J. Park, G. Bolognini, D. Lee, P. Kim, P. Cho, F. Pasquale, N. Park, Raman-based distributed temperature sensor with simplex coding and link optimization. IEEE Photonics Technol. Lett. 18, 1879–1881 (2006)CrossRefGoogle Scholar
  4. 4.
  5. 5.
    X. Bao, L. Chen, Recent progress in distributed fiber optic sensors. Sensors 2012(12), 8601–8639 (2012). doi: 10.3390/s120708601 CrossRefGoogle Scholar
  6. 6.
    X. Bao, M. DeMerchant, A. Brown, T. Bremner, Tensile and compressive strain measurement in the lab and field with the distributed Brillouin scattering sensor. J. Lightwave Technol. 19(11), 1698–1704 (2001)CrossRefGoogle Scholar
  7. 7.
    G.P. Agrawal, Nonlinear Fiber Optics, 3rd edn. (Academic Press, New York, 2001)Google Scholar
  8. 8.
    M. Soto, G. Bolognini, F. Pasquale, Long-range simplex-coded BOTDA sensor over 120 Km distance employing optical pre-amplification. Opt. Lett. 36(2), 232–234 (2011)CrossRefGoogle Scholar
  9. 9.
    X. Bao, L. Chen, Recent progress in distributed fiber optic sensors. Sensors 12, 8601–8639 (2012). doi: 10.3390/s120708601 CrossRefGoogle Scholar
  10. 10.
    X. Bao, D. Webb, D. Jackson, A 32-km distributed temperature sensor based on Brillouin loss in optical fiber. Opt. Lett. 18(18), 1561–1563 (1993)CrossRefGoogle Scholar
  11. 11.
    X. Bao, J. Dhliwayo, N. Heron, D.J. Webb, D.A. Jackson, Experimental and theoretical studies on distributed temperature sensor based on Brillouin scattering. J. Light Wave Technol. 13(7), 1340–1347 (1995)CrossRefGoogle Scholar
  12. 12.
    M. Belal, Development of a High Spatial Resolution Temperature Compensated Distributed Strain Sensor, PhD Thesis, Physical and Applied Science Optoelectronics Research Center, University of Southampton, Southampton, UK, 2011Google Scholar
  13. 13.
    T. Horiguchi, M. Tateda, Optical-fiber-attenuation investigation using stimulated Brillouin scattering between a pulse and a continuous wave. Opt. Lett. 14, 408–410 (1989)CrossRefGoogle Scholar
  14. 14.
    J. R. Smith, Characterization of the Brillouin Loss Spectrum for Simultaneous Distributed Sensing of Strain and Temperature, MSc. Thesis, Department of Physics, University of New Brunswick, NB, Canada, 1999AGoogle Scholar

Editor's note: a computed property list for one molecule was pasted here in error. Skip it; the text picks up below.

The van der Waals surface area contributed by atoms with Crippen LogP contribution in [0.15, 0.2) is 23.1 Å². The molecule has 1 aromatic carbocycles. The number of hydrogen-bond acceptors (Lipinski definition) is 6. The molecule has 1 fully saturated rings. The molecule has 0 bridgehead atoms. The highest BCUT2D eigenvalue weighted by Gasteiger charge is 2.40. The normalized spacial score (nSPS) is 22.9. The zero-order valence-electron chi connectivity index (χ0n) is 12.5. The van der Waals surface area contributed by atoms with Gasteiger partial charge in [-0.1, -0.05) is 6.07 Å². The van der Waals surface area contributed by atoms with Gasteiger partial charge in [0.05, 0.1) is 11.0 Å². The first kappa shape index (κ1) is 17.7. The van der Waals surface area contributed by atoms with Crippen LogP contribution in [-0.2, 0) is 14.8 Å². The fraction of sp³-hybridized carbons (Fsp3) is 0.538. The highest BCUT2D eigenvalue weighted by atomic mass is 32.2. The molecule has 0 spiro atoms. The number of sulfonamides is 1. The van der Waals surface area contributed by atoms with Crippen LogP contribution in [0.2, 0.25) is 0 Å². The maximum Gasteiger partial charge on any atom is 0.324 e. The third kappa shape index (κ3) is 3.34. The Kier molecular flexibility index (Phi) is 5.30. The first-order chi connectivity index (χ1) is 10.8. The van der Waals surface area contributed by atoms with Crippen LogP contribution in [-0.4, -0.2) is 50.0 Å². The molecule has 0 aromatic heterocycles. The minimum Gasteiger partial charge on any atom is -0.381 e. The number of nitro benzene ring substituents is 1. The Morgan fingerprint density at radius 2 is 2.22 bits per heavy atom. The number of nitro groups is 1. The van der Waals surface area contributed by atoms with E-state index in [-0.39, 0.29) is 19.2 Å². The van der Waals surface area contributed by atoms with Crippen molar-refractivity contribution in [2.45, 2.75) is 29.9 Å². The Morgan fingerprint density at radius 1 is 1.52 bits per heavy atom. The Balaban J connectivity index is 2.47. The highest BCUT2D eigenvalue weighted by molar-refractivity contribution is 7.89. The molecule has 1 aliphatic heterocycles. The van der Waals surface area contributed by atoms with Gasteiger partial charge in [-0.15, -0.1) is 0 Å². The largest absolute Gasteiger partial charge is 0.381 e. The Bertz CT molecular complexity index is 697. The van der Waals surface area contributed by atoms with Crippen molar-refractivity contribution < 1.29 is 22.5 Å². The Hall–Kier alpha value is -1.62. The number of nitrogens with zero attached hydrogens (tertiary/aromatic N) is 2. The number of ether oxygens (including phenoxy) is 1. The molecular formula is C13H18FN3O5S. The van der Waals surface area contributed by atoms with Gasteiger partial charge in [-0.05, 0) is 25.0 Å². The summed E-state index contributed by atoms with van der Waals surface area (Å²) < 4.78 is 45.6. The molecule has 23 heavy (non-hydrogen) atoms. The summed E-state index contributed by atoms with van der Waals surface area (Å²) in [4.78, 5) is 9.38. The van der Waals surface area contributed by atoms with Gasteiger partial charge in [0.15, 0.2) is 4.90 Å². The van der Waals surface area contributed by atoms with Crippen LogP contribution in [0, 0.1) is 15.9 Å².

15. 15.
    K. Brown, Improvement of a Brillouin Scattering based Distributed Fiber Optic Sensor, PhD Thesis, University of New Brunswick, 2006Google Scholar
  16. 16.
    T. Parker, M. Farhadiroushan, R. Feced, V.A. Handerek, A. Rogers, Simultaneous distributed measurement of strain and temperature from noise-initiated Brillouin scattering in optical fibers. IEEE J. Quantum Electron. 34, 645–659 (1998)CrossRefGoogle Scholar
  17. 17.
    J. Smith, A. Brown, M. DeMerchant, X. Bao, Simultaneous distributed and temperature measurement. Appl. Opt. 38, 5382–5388 (1999B)Google Scholar
  18. 18.
    P.C. Wait, T.P. Newson, Landau Placzek ratio applied to distributed fiber sensing. Opt. Commun. 122, 141–146 (1996)CrossRefGoogle Scholar
  19. 19.
    T.D. Wickens, Elementary Signal Detection Theory (Oxford University Press Inc., New York, 2002)Google Scholar
  20. 20.
    T. Horiguchi, T. Kurashima, Y. Koyamada, Measurement of Temperature and Strain Distribution by Brillouin Frequency Shift in Silica Optical Fibers, in SPIE Distributed and Multiplexed Fiber Optic Sensors, vol. 1797 (11) (1992)Google Scholar

Copyright information

© ASM International 2015

Authors and Affiliations

  • Alireda Aljaroudi
    • 1
  • Faisal Khan
    • 1
  • Ayhan Akinturk
    • 2
  • Mahmoud Haddara
    • 1
  • Premkumar Thodi
    • 3
  1. 1.Memorial UniversitySt. John’sCanada
  2. 2.National Research CouncilSt. John’sCanada
  3. 3.INTECSEA, WorleyParsons GroupSt. John’sCanada

Personalised recommendations